The plan was
announced at a two-day workshop held in Delhi, India, recently
by the South Asian Association for Regional Cooperation
(SAARC). Participants at the workshop have begun drawing up a
technical framework for classifying the region's traditional
knowledge and linking it to the international patent
The aim is to create a composite
digital library comprising individual Traditional Knowledge
Digital Libraries (TKDL) from each country in South Asia.
Accessible using the internet, the library will contain
information on traditional medicine, foodstuffs, architecture
and culture. SAARC will fund the infrastructure required, and
individual nations will fund the costs of training and work.
The meeting's delegates said South
Asian nations could use the digital library to fight
contentious patent claims by proving the prior existence of
knowledge, as well as promoting research on novel drugs,
enhancing the region's share of the global herbal medicine
market and helping set the international agenda on
intellectual property rights.
India's own TKDL is the SAARC
The planned initiative follows the
success of India's own TKDL, which will be used as a model by
other South Asian nations. India created its library after
fighting a successful but costly legal battle in 1999 to
revoke a US patent for the use of turmeric to heal wounds - a
property well known in India for generations.
The Indian library contains
information on 36,000 formulations used in Ayurveda - India's
5,000-year-old system of traditional medicine. The information
- presented in English, French, German, Spanish and Japanese -
was created in a format accessible by international patent
offices to prevent the granting of inappropriate patents. The
database set international standards for registries of
traditional knowledge, which were adopted by the
intergovernmental committee of the World Intellectual Property
Organization (WIPO) in 2003.
In 2001, India developed a system
for classifying resources used in traditional knowledge that
is similar to that used by the International Patent
Classification (IPC). The IPC has agreed to include the Indian
system in its own classification, which will be expanded to
include about 200 sub-groups of drugs derived from Indian
medicinal plants. According to delegates at the Delhi meeting,
this is likely to significantly aid patent offices searching
the databases to ensure that proposed patents are truly novel
and have not been reported before.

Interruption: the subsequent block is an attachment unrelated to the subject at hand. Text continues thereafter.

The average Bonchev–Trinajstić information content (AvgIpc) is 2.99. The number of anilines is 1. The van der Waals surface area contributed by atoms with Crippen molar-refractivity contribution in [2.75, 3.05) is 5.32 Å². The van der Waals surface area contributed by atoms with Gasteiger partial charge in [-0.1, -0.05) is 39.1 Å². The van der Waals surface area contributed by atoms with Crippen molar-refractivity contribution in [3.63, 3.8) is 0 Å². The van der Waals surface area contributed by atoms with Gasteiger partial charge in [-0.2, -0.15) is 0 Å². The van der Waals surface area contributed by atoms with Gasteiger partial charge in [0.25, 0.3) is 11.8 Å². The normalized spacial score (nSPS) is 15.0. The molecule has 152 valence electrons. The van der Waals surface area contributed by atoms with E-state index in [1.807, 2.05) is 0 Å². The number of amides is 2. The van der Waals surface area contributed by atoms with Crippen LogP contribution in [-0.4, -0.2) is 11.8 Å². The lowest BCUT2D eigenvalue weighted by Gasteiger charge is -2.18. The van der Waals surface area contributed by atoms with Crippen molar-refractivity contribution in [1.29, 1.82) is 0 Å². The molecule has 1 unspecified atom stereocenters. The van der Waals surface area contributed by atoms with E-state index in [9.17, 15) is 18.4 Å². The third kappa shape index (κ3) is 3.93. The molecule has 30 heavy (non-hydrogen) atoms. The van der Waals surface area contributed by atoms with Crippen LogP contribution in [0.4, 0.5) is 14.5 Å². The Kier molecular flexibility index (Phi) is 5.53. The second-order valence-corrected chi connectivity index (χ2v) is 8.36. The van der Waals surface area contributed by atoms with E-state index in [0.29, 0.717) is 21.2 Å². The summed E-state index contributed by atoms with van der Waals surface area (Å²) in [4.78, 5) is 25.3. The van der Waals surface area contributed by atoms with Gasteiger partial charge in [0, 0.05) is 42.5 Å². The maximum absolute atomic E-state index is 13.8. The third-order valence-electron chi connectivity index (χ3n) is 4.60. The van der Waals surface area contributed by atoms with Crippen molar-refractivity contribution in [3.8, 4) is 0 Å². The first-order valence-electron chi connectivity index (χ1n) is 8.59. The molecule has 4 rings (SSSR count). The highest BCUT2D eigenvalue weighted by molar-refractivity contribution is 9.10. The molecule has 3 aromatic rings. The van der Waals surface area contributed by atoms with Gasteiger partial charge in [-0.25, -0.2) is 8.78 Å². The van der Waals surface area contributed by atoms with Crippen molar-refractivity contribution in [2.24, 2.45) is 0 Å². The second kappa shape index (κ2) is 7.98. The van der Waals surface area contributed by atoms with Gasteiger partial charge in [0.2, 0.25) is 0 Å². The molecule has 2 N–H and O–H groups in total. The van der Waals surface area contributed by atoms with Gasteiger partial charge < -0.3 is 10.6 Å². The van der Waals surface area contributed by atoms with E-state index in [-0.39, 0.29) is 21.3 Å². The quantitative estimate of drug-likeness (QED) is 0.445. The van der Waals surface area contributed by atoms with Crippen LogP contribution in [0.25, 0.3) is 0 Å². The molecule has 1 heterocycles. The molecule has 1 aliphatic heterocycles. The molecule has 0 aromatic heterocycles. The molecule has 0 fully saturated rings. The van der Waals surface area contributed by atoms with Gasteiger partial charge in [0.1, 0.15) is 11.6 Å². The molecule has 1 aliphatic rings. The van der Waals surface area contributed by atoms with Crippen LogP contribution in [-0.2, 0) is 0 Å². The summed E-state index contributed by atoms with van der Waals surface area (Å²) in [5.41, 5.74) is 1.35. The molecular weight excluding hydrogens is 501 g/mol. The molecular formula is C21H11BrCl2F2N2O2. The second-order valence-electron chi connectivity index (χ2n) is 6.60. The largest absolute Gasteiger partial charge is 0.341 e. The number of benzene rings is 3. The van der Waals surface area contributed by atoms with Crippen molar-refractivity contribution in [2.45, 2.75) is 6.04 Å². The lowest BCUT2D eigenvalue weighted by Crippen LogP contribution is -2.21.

Documenting traditional knowledge
has become important as most of it is in the public domain and
is easy to misappropriate, says Raghunath Mashelkar, Director
General of the Council of Scientific and Industrial Research
(CSIR). India's National Institute of Science Communication
and Information Resources (NISCAIR) found that in 2000, almost
80 per cent of the 4,896 references to individual plant-based
medicinal patents in the US Patents Office related to seven
medicinal plants of Indian origin.
Indian journals ignored by patent
In 2003, there were almost 15,000
patents on such medicines in the US, European and UK patent
offices' registries. However, according to the institute's
Director Virender Kumar Gupta, none of the 131 academic
journals used by patent examiners when deciding whether to
grant a patent is from developing countries such as Brazil,
China or India.
South Asia possesses significant
traditional knowledge that affects biotechnology, agriculture,
pharmaceuticals and health care. More than 80 per cent of its
1.4 billion population have no access to modern health care
services and medicine, and rely on traditional medicine, the
Delhi meeting heard.
The region shares a common heritage
in traditional medicine - Bangladesh, India and Pakistan share
the Unani system of medicine, whereas Ayurveda is used in
India, the Maldives, Nepal and Sri Lanka. India's NISCAIR
prepared and circulated a practical guide for classification
of traditional knowledge to other South Asian countries.
The Indian digital library of
traditional knowledge has also attracted attention from other
regions. Representatives from South Africa, the Commonwealth
West African Education Delegation, the African Regional
Industrial Property Organization and International Property
Office in Singapore have discussed with India the possibility
of creating similar databases.
to prevent misappropriation of traditional knowledge
The participants at the meeting,
including staff of the SAARC Documentation Centre in Delhi,
NISCAIR, and WIPO also discussed creating new laws to prevent
misappropriation of traditional knowledge. Mikhail Makarov,
Deputy Director at WIPO's technology retrieval systems service
told SciDev.Net that WIPO is working towards a new legal
instrument to protect traditional knowledge, using a
combination of existing intellectual property laws and sui
generis laws unique to individual circumstances of the
countries developing them.
Brazil, Costa Rica, India, Panama,
Peru, the Philippines, Portugal, Thailand and the United
States are among those that have adopted sui generis laws that
protect some aspects of traditional knowledge. Regional
organisations in the South Pacific and Africa are trying to
define specific rights relating to traditional knowledge and
strategies to protect them, said Shakeel Bhatti from WIPO's
global intellectual property issues division.
Reprinted from SciDev.Net with
permission. Visit SciDev here